- There’s “lot of gas left in the tank” to drive stocks higher from current levels, Fundstrat said in a note on Tuesday.
- According to Tom Lee, a positive reversal in stocks on Monday following a 2% intraday decline in the face of bad news is not the sign of a market top and suggests stocks will surge into year-end.
- “Despite what felt like a damaging day, yesterday’s rebound was positive technically from our perspective,” Fundstrat’s technical analyst Robert Sluymer said.
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The steep decline and subsequent recovery in the stock market on Monday was not a sign of a topping stock market, especially in the face of bad news, Fundstrat’s Tom Lee said in a note on Tuesday.
Stocks sold off sharply and volatility surged in Monday’s trading session as investors grappled with news of a mutated COVID-19 strain spreading in the UK. The strain, which is though to be more contagious than the original strain, led to a number of European countries banning travel from the UK.
But a subsequent recovery staged in late-morning and afternoon hours led stocks to close nearly flat. To Lee, that mid-day rally lends credence to the idea that there is “lots of gas left in the tank” to drive stocks higher into year-end.
“This is very strong price action. In the face of bad news, and a very horrific open, stocks did not manage to see much further downside selling,” Lee explained. “Instead, in the face of bad news, stocks closed above their open. This suggests to me there is a lot more gas still in the tank and stocks can rally strongly into year-end.”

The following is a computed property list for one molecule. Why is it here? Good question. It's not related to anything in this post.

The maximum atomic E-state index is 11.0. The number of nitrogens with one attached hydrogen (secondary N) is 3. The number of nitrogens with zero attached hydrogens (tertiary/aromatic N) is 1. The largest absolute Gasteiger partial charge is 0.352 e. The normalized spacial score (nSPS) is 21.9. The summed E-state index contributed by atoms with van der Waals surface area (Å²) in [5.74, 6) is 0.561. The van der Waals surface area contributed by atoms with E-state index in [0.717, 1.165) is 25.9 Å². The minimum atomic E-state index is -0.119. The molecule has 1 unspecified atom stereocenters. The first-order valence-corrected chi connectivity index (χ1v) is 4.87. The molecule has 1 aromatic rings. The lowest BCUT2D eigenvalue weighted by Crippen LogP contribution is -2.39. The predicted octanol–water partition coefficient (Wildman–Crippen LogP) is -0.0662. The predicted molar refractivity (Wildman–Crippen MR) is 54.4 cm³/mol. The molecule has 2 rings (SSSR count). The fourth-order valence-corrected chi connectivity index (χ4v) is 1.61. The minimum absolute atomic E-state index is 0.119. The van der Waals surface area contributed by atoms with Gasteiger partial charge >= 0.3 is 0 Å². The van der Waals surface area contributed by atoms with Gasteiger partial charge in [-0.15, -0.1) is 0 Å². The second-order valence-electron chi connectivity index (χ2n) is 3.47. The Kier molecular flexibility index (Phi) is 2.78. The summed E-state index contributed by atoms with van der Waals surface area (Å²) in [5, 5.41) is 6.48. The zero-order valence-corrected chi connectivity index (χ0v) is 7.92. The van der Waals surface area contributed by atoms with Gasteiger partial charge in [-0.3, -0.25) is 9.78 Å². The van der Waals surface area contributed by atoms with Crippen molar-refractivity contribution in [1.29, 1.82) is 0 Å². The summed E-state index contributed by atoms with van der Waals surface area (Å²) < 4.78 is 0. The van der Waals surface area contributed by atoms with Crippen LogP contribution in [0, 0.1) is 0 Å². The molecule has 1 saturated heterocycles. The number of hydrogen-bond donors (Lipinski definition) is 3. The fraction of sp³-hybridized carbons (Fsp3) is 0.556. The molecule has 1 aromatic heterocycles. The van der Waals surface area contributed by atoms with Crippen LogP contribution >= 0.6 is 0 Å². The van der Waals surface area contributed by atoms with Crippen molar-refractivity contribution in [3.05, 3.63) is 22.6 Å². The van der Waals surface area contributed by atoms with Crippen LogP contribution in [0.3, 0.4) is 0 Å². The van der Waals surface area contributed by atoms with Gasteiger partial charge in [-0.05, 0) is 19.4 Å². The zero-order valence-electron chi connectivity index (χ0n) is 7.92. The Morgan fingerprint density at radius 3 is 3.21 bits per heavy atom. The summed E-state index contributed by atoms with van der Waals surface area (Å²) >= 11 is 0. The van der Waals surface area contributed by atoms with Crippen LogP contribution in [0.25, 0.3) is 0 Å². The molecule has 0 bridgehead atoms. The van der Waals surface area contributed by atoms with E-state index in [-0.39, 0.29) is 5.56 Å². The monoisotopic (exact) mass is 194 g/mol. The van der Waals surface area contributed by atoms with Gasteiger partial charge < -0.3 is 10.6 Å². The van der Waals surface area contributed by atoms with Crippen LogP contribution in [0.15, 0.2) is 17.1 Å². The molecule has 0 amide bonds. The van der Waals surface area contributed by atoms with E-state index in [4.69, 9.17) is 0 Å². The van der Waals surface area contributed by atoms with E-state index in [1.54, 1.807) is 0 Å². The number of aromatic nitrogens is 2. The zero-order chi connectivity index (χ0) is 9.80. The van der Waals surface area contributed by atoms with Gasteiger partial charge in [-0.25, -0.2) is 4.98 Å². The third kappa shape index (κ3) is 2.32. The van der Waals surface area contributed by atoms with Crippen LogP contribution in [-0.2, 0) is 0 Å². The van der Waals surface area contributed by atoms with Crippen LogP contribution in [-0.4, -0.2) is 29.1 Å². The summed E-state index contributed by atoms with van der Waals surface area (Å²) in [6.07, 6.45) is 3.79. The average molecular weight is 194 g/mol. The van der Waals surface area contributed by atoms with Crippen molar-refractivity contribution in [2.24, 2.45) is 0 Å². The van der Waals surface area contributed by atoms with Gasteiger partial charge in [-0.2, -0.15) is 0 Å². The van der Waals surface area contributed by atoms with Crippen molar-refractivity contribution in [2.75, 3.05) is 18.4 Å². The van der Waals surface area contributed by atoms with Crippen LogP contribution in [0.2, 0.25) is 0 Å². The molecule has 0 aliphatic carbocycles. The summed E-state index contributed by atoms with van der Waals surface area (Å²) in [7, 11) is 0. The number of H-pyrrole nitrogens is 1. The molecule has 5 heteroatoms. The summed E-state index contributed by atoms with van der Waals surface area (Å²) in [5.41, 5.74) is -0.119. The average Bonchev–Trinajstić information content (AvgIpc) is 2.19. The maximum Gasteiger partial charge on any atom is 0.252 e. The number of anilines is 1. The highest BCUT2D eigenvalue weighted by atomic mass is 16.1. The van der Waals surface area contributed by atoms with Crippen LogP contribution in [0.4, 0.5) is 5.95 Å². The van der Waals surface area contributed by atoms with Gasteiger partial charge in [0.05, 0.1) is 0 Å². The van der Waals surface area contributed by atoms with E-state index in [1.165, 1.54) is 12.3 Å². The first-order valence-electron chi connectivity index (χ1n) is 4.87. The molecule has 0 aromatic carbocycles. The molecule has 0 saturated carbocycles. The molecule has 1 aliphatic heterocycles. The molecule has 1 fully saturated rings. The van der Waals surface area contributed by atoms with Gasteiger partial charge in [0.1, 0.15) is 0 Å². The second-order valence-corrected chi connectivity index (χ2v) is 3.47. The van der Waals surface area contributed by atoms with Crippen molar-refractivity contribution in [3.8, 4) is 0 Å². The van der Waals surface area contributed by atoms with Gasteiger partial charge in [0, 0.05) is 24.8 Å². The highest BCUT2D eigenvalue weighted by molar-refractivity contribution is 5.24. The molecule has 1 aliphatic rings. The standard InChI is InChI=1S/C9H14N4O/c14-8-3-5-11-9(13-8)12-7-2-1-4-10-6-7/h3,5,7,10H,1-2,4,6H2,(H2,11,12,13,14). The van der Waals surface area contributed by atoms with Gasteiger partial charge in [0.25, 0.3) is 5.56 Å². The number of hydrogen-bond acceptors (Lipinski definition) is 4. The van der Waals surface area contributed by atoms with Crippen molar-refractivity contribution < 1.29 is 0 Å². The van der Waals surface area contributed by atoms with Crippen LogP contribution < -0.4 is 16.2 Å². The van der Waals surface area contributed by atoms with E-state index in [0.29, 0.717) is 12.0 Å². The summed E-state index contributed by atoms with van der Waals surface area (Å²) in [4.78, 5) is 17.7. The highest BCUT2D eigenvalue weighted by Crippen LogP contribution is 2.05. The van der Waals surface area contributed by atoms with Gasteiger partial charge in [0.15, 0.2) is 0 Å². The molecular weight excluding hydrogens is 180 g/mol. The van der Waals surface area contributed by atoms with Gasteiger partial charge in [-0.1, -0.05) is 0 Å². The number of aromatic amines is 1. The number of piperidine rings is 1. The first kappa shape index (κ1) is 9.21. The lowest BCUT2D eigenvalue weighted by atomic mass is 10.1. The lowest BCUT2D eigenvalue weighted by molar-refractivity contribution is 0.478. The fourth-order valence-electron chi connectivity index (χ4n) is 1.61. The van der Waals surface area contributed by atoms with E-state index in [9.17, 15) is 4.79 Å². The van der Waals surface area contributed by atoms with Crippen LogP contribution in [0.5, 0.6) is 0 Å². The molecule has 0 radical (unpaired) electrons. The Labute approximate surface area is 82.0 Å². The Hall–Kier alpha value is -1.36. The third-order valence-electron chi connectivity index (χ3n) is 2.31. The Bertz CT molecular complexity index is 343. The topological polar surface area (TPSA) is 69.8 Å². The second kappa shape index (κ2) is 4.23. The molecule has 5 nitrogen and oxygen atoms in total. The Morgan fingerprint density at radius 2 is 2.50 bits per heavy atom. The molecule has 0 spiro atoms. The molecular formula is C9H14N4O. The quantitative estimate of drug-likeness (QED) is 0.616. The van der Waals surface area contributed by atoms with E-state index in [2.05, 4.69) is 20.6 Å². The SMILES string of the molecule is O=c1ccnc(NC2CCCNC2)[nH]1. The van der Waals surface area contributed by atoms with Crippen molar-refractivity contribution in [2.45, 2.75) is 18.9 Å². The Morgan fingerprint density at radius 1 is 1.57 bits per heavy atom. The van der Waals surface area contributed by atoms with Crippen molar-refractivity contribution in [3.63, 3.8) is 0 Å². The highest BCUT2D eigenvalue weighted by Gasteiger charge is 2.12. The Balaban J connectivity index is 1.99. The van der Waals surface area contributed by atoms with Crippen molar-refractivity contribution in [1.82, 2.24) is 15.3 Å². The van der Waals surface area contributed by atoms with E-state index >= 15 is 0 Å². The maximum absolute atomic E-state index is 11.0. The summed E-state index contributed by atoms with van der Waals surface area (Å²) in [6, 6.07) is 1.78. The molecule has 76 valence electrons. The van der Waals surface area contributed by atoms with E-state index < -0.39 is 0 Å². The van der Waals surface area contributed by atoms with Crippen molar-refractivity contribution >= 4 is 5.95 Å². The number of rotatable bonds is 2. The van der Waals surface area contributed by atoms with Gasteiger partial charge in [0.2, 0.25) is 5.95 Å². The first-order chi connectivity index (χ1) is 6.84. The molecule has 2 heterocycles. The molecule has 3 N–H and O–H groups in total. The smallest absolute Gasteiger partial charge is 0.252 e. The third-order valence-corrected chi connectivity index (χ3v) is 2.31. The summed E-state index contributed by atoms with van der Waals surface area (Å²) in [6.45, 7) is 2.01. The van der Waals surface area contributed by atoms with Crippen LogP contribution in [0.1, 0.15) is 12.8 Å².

Fundstrat technical analyst Robert Sluymer was also constructive on Monday’s price action and further expanded on where stocks can go from now until year-end.
“Despite what felt like a damaging day, yesterday’s rebound was positive technically from our perspective,” Fundstrat’s technical analyst Robert Sluymer said.
Sluymer sees a move higher towards 3,900 to 4,000 on the S&P 500, which represents potential upside of 6% to 8% from Monday’s close. The upside trajectory would likely be driven by heavyweights like Apple and Microsoft, Sluymer noted. For its part, Apple surged as much as 5% on Tuesday.
On the flip side, Sluymer said a break below 3,633 on the S&P 500 would suggest further downside potential to the 50-day moving average, currently at 3,555, representing potential downside of 4% from Monday’s close.
Lee also observed that recent conversations with asset managers have revealed that a majority of them are skeptical of the ongoing stock market rally and believe it’s on “borrowed time.” This negative sentiment sets stocks up well for a continued rally higher as few believe in a Santa Clause rally continuing into year-end.